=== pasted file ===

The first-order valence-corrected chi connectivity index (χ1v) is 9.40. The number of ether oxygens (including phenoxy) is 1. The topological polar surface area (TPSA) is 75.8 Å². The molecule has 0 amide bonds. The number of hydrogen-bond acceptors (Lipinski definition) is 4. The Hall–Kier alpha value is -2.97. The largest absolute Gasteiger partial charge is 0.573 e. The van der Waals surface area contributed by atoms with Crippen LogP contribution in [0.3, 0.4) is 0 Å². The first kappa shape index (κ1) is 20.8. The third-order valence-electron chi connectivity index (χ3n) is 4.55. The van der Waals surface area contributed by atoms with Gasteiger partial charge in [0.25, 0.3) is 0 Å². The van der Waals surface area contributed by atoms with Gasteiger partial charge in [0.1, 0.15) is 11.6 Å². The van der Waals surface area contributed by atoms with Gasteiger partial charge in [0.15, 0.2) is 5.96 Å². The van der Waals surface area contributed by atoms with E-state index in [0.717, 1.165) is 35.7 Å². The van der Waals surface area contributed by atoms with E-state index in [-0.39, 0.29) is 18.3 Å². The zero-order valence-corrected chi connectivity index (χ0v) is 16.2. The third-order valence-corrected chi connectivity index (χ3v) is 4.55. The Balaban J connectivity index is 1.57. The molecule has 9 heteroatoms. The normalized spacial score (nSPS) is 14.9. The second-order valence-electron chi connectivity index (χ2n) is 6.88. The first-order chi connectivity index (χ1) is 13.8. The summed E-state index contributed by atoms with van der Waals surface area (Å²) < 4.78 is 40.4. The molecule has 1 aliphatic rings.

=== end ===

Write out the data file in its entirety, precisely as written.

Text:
The first-order valence-corrected chi connectivity index (χ1v) is 9.40. The number of ether oxygens (including phenoxy) is 1. The topological polar surface area (TPSA) is 75.8 Å². The molecule has 0 amide bonds. The number of hydrogen-bond acceptors (Lipinski definition) is 4. The Hall–Kier alpha value is -2.97. The largest absolute Gasteiger partial charge is 0.573 e. The van der Waals surface area contributed by atoms with Crippen LogP contribution in [0.3, 0.4) is 0 Å². The first kappa shape index (κ1) is 20.8. The third-order valence-electron chi connectivity index (χ3n) is 4.55. The van der Waals surface area contributed by atoms with Gasteiger partial charge in [0.25, 0.3) is 0 Å². The van der Waals surface area contributed by atoms with Gasteiger partial charge in [0.1, 0.15) is 11.6 Å². The van der Waals surface area contributed by atoms with Gasteiger partial charge in [0.15, 0.2) is 5.96 Å². The van der Waals surface area contributed by atoms with E-state index in [0.717, 1.165) is 35.7 Å². The van der Waals surface area contributed by atoms with E-state index in [-0.39, 0.29) is 18.3 Å². The zero-order valence-corrected chi connectivity index (χ0v) is 16.2. The third-order valence-corrected chi connectivity index (χ3v) is 4.55. The Balaban J connectivity index is 1.57. The molecule has 9 heteroatoms. The normalized spacial score (nSPS) is 14.9. The second-order valence-electron chi connectivity index (χ2n) is 6.88. The first-order chi connectivity index (χ1) is 13.8. The summed E-state index contributed by atoms with van der Waals surface area (Å²) < 4.78 is 40.4. The molecule has 1 aliphatic rings.